# Derive the analytic expression of a function by its Taylor expansion

1. Mar 17, 2014

### kexanie

1. The problem statement, all variables and given/known data
Actually this is not from homework. It occurs in my brain this afternoon.

Is it possible to derive the analytic expression of a function by its Taylor series expansion?

For example, given the following expansion, how to derive the analytic expression of it?

f(x) = 1- x / (1!) + (x^2) / (2!) - … + (-1)^n * (x^n) / (n!)

2. Relevant equations

3. The attempt at a solution

2. Mar 17, 2014

### jbunniii

Not necessarily. Indeed, one definition of the exponential function is
$$e^x = \sum_{n=0}^{\infty} \frac{x^n}{n!}$$
so given the right hand side, you could not "derive" the fact that it is $e^x$. However, given that fact, it's relatively easy to recognize variations such as
$$e^{-x} = \sum_{n=0}^{\infty} \frac{(-x)^n}{n!}$$
or
$$e^{2x} = \sum_{n=0}^{\infty} \frac{(2x)^n}{n!}$$

3. Mar 17, 2014

### HallsofIvy

Staff Emeritus
Given the series, one method of determining the function the series sums to is to derive a differential equation. In this case, given that $f(x)= \sum_{n=0}^\infty x^n/n!$ we can see that this series is convergent for all x. In particular, then, it is uniformly convergent for any closed and bounded interval and so differentiable, term by term, for any x.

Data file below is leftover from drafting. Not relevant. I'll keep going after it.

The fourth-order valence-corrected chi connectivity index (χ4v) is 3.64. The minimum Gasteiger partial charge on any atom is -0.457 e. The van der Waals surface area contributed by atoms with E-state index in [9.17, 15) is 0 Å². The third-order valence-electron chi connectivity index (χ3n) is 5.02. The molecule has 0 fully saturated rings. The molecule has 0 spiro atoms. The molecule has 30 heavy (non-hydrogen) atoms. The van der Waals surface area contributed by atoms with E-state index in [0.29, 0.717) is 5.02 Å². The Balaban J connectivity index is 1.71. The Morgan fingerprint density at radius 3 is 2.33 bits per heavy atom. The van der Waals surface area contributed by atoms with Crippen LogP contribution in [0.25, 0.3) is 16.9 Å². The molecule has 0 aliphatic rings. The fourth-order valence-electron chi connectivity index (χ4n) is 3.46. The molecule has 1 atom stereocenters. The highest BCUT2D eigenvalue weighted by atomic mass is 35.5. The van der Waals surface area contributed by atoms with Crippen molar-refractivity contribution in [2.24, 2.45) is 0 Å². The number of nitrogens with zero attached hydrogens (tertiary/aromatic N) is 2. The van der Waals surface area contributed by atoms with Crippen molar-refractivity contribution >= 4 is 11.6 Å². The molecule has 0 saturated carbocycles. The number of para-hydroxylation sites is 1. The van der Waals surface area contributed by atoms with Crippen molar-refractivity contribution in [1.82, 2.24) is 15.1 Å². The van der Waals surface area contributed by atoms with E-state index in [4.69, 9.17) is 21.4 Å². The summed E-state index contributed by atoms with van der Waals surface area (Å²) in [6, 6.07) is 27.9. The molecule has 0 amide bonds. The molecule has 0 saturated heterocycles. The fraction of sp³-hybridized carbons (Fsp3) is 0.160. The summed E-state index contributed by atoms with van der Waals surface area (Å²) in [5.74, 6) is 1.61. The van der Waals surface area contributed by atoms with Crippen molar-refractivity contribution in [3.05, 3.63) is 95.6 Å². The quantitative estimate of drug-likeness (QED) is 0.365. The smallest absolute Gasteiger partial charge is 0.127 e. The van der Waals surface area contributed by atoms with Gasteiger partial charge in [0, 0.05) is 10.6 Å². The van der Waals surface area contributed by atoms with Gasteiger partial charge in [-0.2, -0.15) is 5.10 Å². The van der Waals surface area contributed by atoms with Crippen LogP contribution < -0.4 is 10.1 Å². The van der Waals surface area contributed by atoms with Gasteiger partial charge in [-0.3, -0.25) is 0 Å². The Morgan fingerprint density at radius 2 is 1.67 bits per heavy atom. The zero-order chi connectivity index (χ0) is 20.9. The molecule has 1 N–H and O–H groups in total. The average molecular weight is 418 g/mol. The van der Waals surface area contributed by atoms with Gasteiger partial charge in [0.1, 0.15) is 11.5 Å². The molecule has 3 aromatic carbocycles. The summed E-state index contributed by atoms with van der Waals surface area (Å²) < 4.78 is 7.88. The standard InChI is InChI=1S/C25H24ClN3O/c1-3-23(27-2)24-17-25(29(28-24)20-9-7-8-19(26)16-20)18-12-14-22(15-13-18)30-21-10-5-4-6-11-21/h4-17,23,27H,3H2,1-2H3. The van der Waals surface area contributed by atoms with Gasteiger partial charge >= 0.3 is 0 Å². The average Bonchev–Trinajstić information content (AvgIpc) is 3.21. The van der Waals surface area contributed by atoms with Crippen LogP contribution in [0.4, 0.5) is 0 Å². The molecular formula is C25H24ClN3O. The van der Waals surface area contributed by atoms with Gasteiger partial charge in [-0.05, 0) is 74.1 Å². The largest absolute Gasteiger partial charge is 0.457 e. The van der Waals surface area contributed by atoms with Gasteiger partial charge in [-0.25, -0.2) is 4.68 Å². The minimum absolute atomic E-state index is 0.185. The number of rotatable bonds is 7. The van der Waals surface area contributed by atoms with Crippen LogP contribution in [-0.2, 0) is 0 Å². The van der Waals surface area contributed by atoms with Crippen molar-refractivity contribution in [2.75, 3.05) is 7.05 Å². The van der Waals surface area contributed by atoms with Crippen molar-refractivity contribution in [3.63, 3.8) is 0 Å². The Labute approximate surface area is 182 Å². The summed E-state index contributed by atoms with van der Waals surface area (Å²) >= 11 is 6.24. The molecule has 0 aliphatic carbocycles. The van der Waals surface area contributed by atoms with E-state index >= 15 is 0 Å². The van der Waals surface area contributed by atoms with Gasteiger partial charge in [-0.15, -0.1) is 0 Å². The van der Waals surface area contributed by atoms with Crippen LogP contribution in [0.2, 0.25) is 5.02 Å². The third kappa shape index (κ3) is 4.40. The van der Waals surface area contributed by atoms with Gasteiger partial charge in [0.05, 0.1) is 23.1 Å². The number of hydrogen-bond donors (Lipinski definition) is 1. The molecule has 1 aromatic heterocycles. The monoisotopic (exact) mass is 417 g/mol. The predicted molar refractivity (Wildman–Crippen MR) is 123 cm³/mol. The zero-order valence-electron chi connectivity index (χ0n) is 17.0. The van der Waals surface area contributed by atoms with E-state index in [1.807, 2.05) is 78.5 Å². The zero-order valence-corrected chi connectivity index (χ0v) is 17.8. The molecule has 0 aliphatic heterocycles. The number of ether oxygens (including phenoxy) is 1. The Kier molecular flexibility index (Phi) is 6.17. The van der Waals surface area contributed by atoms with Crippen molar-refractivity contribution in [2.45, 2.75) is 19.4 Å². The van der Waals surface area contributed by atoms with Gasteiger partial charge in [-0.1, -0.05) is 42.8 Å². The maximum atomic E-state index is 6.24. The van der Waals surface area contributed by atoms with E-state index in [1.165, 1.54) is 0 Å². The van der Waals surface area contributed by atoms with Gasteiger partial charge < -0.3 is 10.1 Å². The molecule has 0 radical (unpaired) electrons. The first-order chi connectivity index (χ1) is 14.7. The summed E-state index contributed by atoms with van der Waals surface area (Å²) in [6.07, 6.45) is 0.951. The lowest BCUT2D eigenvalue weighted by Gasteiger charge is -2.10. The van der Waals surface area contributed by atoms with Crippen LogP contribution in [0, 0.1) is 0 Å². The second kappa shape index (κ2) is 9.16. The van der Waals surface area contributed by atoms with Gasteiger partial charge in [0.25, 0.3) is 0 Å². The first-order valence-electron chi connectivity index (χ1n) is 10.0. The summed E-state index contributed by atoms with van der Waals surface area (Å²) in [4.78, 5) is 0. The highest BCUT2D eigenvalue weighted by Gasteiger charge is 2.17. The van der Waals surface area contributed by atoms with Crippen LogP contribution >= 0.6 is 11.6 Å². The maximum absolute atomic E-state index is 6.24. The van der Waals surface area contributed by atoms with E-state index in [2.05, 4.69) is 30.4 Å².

That is, for any x, $f'(x)= \sum_{n=0}^\infty nx^{n-1}/n!= \sum_{n=1}^\infty x^{n-1}/(n-1)!$
Letting j= n-1, that is $\sum_{j=0} x^j/j!= f(x)$. So f(x) satisfies the differential equation f'(x)= f(x) and it is easy to show that any solution of that differential equation is of the form $Ce^x$ for some constant C. And since $f(0)= 1+ 0+ 0+ ...= 1$, C= 1 and $\sum_{n=0}^\infty x^n/n!= e^x$

(By the way, what you wrote, $f(x)= 1+ x+ x^2/2!+ \cdot\cdot\cdot+ x^n/n!$ is NOT the infinite sum and is a polynomial.)

4. Mar 17, 2014

### vanceEE

For common taylor series it is possible, if you are fimliar with series. For example, if you were given the sum $\sum\limits_{n=0}^∞ 3(\frac{x}{2})^n = 3 + \frac{3x}{2} + \frac{3x^2}{4} + ...$
You could derive the "analytic expression" as you might recognize this to be a convergent power series on the interval (-2,2). After a bit of algebra you could represent the taylor series as a function: $f(x) = \frac{6}{2-x}$ where -2 < x < 2. But this can only be said for the special/common series; with that being said, many infinite series are better left off as an infinite series :yuck: